Language: Tseltal

Weekly Dispatches from the Frontlines of World Literature

Your news from the literary world, all in one place.

Here we are again with literary updates from around the world. This week we bring you news on cultural responses to the earthquakes in Mexico and the latest on indigenous writers via Editors-At-Large for Mexico Paul Worley and Kelsey Woodburn. UK-based Executive Director Cassie Lawrence brings us up to speed on the latest from the UK, including recent prizes and publications. Finally, Editors-At-Large for Taiwan, Julia Chien and Vivian Szu-Chin Chih, discuss the latest poetry and film initiatives in Taiwan.

Paul Worley and Kelsey Woodburn, Editors-At-Large, Mexico:

This week on Thursday, October 12, the 17th Annual Book Fair opened in México City’s Zócalo (main square downtown), and will run through October 22. As reported by Mexico’s Cultural Secretary, under the hashtag #CulturaSolidaria, the event will explore the role that the arts and culture play in rebuilding a city devastated by the September 19 earthquake that took over two hundred lives and left parts of the city in ruins.

As per an October 12 news release, as part of the Fair’s festivities Tu’un Savi (Mixtec) poet Nadia López García will be officially awarded the 2017 Cenzontle Prize in indigenous literatures for her poetry collection Ñu’u vixo/Tierra mojada. The panel awarding the prize was composed of some of the most prominent writers and intellectuals from indigenous movements in Mexico, Zapotec Irma Pineda, Mixe Yásnaya Aguila, and Mazateco Juan Gregorio Regino.

On October 20 at the Corazón de Jade, Museo Jardin in San Cristobal de las Casas, Chiapas, Mexico, Maya and Zoque writers will be presenting their new multilingual poetry anthology entitled Ts’unun, los sueños del colibrí. Featuring work in three Maya languages (Ch’ol, Tseltal, and Tsotsil) and Zoque, from writers such as Mikel Ruiz, Canario de la Cruz, Lyz Sáenz, and Antonio Guzman, the anthology brings together some of the young voices prevalent in indigenous literatures from Chiapas.

Tsotsil Maya poet and playwright Ruperta Bautista Vásquez has travelled to the United States to give a talk entitled “Voicing the Silences: Indigenous Language, Poetry and Decolonization,” at the College of Saint Benedict and Saint John’s University in Minnesota on October 23. This is a rare opportunity for US audiences to hear and meet one of contemporary Maya literature’s most important voices for equality and social justice.

Cassie Lawrence, Executive Assistant, UK:

The shortlist for The Warwick Prize for Women in Translation has been announced. The shortlisted titles are: Second-hand Time by Svetlana Alexievich, Swallow Summer by Larissa Boehning, Clementine Loves Red by Krystyna Boglar, The Coast Road by Ailbhe Ní Ghearbhuigh, Swallowing Mercury by Wioletta Greg and Memoirs of a Polar Bear by Yoko Tawada. The winner of the £1,000 will be awarded at a ceremony on November 15.

Come February 2018, Bloomsbury are planning to launch a new publishing enterprise, Bloomsbury China, according to The Bookseller. Headed up by Richard Charkin, the enterprise will focus exclusively on books about China for Chinese readers, seeking both fiction and non-fiction in the English language. Charkin says: “The purpose of Bloomsbury China is to work with Chinese publishers and authors, and indeed Western authors, to publish books in English with the intention of improving the West’s understanding of China and helping China reach out and communicate with the rest of the world.” The first publication will be The Complete Dramatic Works of Tang Xianzu.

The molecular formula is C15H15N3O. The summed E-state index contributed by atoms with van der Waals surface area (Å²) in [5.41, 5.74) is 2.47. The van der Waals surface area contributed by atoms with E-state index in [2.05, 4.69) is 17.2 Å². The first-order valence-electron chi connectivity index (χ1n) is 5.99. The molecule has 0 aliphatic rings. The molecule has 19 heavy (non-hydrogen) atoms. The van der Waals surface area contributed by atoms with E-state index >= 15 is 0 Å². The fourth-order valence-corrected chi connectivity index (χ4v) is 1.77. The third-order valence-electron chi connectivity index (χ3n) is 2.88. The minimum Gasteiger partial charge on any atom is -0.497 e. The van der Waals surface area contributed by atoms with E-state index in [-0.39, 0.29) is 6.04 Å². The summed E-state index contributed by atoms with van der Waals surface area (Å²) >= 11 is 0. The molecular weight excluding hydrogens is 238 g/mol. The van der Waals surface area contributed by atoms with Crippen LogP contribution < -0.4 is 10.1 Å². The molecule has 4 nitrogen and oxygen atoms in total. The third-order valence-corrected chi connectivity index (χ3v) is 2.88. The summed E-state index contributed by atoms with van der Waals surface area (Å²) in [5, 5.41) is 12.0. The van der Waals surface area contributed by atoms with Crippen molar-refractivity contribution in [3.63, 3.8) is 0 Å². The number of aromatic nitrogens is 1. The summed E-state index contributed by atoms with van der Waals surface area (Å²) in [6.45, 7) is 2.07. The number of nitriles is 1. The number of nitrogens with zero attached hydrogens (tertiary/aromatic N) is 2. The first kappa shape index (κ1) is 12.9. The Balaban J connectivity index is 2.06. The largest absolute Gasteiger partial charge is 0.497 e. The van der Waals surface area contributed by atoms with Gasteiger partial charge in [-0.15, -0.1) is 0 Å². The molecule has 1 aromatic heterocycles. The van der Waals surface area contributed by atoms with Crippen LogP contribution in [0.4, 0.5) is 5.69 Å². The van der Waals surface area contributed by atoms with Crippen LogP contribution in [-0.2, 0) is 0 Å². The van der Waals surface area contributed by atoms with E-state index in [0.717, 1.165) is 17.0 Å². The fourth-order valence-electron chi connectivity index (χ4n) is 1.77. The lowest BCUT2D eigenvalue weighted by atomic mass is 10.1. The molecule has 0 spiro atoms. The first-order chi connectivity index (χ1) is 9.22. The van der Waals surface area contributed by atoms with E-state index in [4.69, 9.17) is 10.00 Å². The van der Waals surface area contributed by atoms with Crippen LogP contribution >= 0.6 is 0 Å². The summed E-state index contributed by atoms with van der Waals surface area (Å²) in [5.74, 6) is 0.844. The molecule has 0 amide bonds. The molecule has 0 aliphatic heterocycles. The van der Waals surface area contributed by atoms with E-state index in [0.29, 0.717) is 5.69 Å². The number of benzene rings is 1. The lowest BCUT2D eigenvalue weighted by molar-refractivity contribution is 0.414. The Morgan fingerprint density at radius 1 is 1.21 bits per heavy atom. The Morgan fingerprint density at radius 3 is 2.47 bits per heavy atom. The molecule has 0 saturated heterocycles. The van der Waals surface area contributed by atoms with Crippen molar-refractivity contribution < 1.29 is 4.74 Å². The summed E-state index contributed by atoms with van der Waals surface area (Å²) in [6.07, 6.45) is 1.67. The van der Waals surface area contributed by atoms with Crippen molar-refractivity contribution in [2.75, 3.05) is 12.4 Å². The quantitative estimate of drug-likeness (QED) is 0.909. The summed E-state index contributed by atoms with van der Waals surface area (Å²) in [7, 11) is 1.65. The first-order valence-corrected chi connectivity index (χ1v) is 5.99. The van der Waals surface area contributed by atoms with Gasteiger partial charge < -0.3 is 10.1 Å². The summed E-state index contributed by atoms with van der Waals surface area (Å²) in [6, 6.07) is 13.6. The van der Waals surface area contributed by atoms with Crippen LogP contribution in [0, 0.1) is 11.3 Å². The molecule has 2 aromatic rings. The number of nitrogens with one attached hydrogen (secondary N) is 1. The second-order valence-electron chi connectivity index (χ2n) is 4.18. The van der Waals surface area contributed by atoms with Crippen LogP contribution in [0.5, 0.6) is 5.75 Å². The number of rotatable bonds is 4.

Origin, the fifth Robert Langdon title from Dan Brown, reached the six-figure selling mark within one week of its release. The only other title to do so this year (so far) is David Walliams’s World Book Day title Blob. Another exciting book release is Philip Pullman’s La Belle Sauvage. After a seventeen-year wait readers will be able to re-immerse themselves in the world of Pullman’s His Dark Materials trilogy. The launch was celebrated with events in Oxford, Cardiff, and the London Literature Festival, amongst others.

The Royal Society of Literature last month launched their Literature Matters programme. The campaign aims to highlight the importance of literature and will be supported by four strands: an online hub, an events programme, an award, and a supporter circle. The events programme has already seen talks such as “Stand with Salman” on the anniversary of the publication of The Satanic Verses, and “Why Race Matters” with writer Reni Eddo-Lodge. Upcoming speakers include Eimear McBride, Philip Pullman and Shami Chakrabarti.

Julia Chien and Vivian Szu-Chin Chih, Editors-At-Large for Taiwan:

This month is a busy time for poetry enthusiasts in Taiwan. The 17th annual Taipei Poetry Festival, hosted by the Taipei City Hall, took place earlier this month and featured poets in residence Taiwanese-American poet Kelly Tsai, Nigerian poet Efe Paul Azino, Hong Kong poet Chung Kwok-keung, Japanese poet Hirata Toshiko, and Vietnamese poet Dang Than. The theme this year was “Eyes & Lights” and considered poets as interpreters of zeitgeists. Following the Taipei Poetry Festival is the 2017 Asian Poetry Festival, hosted by Taiwan’s Ministry of Culture, which will take place from October 20 to October 23 in Qi-Dong Poetry Salon. Qi-Dong Poetry Salon is a quaint, dark wooden structure built around the 20’s during Taiwan’s Japanese colonial period as a housing project for bureaucrats. It was renovated in 2014 and is currently the home base of a three-year project from the MoC to revive the nation’s poetry scene. This project, called “The Revival of Poetry” (詩的復興), includes weekly salons and talks related to poetry, as well as poetry festivals. This year, the theme of the festival is Asia, and poets are invited from East Asia and Southeast Asia to engage in cross-border dialogues. Featured poets include Nagae Yuki from Japan, Hyejung Huh from Korea, Tang Siu-wa and Cao Shuying from Hong Kong, He Ling Sheng from Macao, Bernice Chauly from Malaysia, Rewat Panpipat from Thailand, Sunlie Thomas Alexander from Indonesia, and Ly Hoang Ly from Vietnam.